The answer to the above seems to be about 0.7% of retired people, over 65, in the UK and quite a lot more, 6%, in the USA. In the way of coincidence, two things happened last week that caused me to pause for a moment to consider did I want to see out our final years in such a setting. The first was an article in The Guardian about retirement villages – Retirement villages do they live up to the glossy hype? and the second was a very glossy brochure, well more like a small book really, about a retirement village that was opening up just down the road from us in Headingley. The thrust of the article was not entirely positive in that its focus was on the difficulty a daughter was having in selling her parent’s retirement home now that they were both dead. The brochure, perhaps predictably, was incredibly positive about the whole life style thing of living in a retirement village. As I say not a concept that generally sits well with retired people in the UK, even in our version/s of Florida.
To say that the brochure showed Headingley (which is definitely not Florida), as a whole, in a good light would be an understatement. I didn’t recognise the area in which we had lived for the last 45 or more years. Who knew it had so much to offer? I wish I’d got out more. All this without even touching on all the complex itself had to offer. If we didn’t live in Headingley would we be tempted by the glossy brochure? Absolutely. Are we interested in the concept of living with presumably like-minded people in a retirement village at this stage of our lives? Definitely not.
Of course the question is why not? It’s true to say we (even Mrs Summerhouse) have never been big on the neighbourly stuff. It’s not that we’re anti-social it’s just that the whole idea of popping in and out of other people’s houses doesn’t appeal. I remember a marvellous Monty Python sketch, I think it was the Piranha Brothers about popping in and out of other people’s homes. Starring Michael Palin using that high-pitched woman’s voice – Ooh yes it was a lovely neighbourhood, people were always popping in and out of each other’s house with each other’s things. Nothing like that of course, just not very neighbourly. We haven’t been to a neighbourhood meeting since we moved here over thirty five years ago. We actually have more to do with our neighbours out in the country than in our Leeds suburb. Are we more inclined to be neighbourly now we’re retired? No, not really.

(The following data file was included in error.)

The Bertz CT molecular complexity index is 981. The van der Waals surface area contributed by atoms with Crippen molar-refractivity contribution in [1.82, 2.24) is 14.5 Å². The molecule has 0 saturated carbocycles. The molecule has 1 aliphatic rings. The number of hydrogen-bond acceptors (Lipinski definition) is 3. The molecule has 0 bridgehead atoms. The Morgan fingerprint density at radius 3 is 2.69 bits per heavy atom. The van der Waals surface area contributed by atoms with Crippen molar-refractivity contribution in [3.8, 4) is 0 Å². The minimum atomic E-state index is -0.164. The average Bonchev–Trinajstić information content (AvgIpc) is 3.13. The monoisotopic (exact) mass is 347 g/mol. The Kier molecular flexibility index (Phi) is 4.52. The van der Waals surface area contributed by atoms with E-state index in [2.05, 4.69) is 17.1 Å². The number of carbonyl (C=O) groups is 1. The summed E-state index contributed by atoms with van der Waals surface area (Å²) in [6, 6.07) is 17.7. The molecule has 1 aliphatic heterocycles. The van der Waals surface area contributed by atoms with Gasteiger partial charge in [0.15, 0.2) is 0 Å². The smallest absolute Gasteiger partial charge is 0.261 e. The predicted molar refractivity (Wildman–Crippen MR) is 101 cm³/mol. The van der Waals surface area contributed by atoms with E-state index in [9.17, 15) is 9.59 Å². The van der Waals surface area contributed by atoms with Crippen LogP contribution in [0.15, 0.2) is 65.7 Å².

You don’t quite realise how unneighbourly you are until, as at this point, having bought some lovely plants to put in what we have turned into a big trough (see photo above) (it came from the van and we took it out to facilitate the campervan conversion), we don’t want them to die for lack of water, nor any of our regular plants many of which are in pots, while we are in Ireland for two and a half weeks, so we looked at our neighbours for a possible plant waterer. Under normal circumstances we would probably have asked our daughter and son-in-law to pop in once or twice during our absence. However, they have selfishly chosen to fly to America for about the same period so no go there.
So I started to mentally go through our neighbours and, for a variety of reasons I don’t care to explain, none of them seemed suitable for the position we were offering. We have started going through Mrs SHs yoga class but, as yet, the position remains open. Now if we lived in a retirement village there’s little doubt that this problem would not arise. We would either have lots of neighbours offering to water our plants in return for similar favour later in the year or, and this more likely and, touching on why I don’t want to live in such a setting, we wouldn’t be allowed to put flowers in an old wooden trough we taken out of the van and we certainly wouldn’t be allowed to have an old van with missing bulkhead and spanners and things lying around.
So there’s three negatives against retirement villages without even trying. One, you can’t sell them and lose money if you do, if the above article is to be believed. Two, in the words of Groucho Marx, I wouldn’t want to live in any retirement village that would have me as an owner. Like-minded neighbours, thanks but no thanks. I’ll say this for our street it’s incredibly diverse and I like that even if I don’t actually speak to them. Three, the restrictions on what we could and couldn’t do would certainly annoy me. I can see it now, we’d be in our pyjamas at 8 o’clock getting ready to go to bed and read and some silly old fool would come knocking on the door saying you’re not going to bed at this time, we’re having a cracking game of whist / charades / old people’s quiz, in number 48, get dressed and meet your new neighbours. What do you mean piss off you don’t want to meet the neighbours? That’s not very sociable.
So no, I think not. Of course if I were widowed, God or whoever, forbid, or when we get even more infirmed than we already are then I might change my tune but then, as I probably won’t be turning out this blog, you will never know. There’s no doubt that being retired opens up a whole new range of possible activities but living in a retirement village doesn’t seem likely to be one of them. And, Mrs SH has just reminded me, I should say before closing that our daughter and son-in-law have told us they plan to buy a big house when the old folks lose their mental and / or physical faculties and put his parents in the East wing and us in the West wing or vice versa. And it is true some pigs can fly.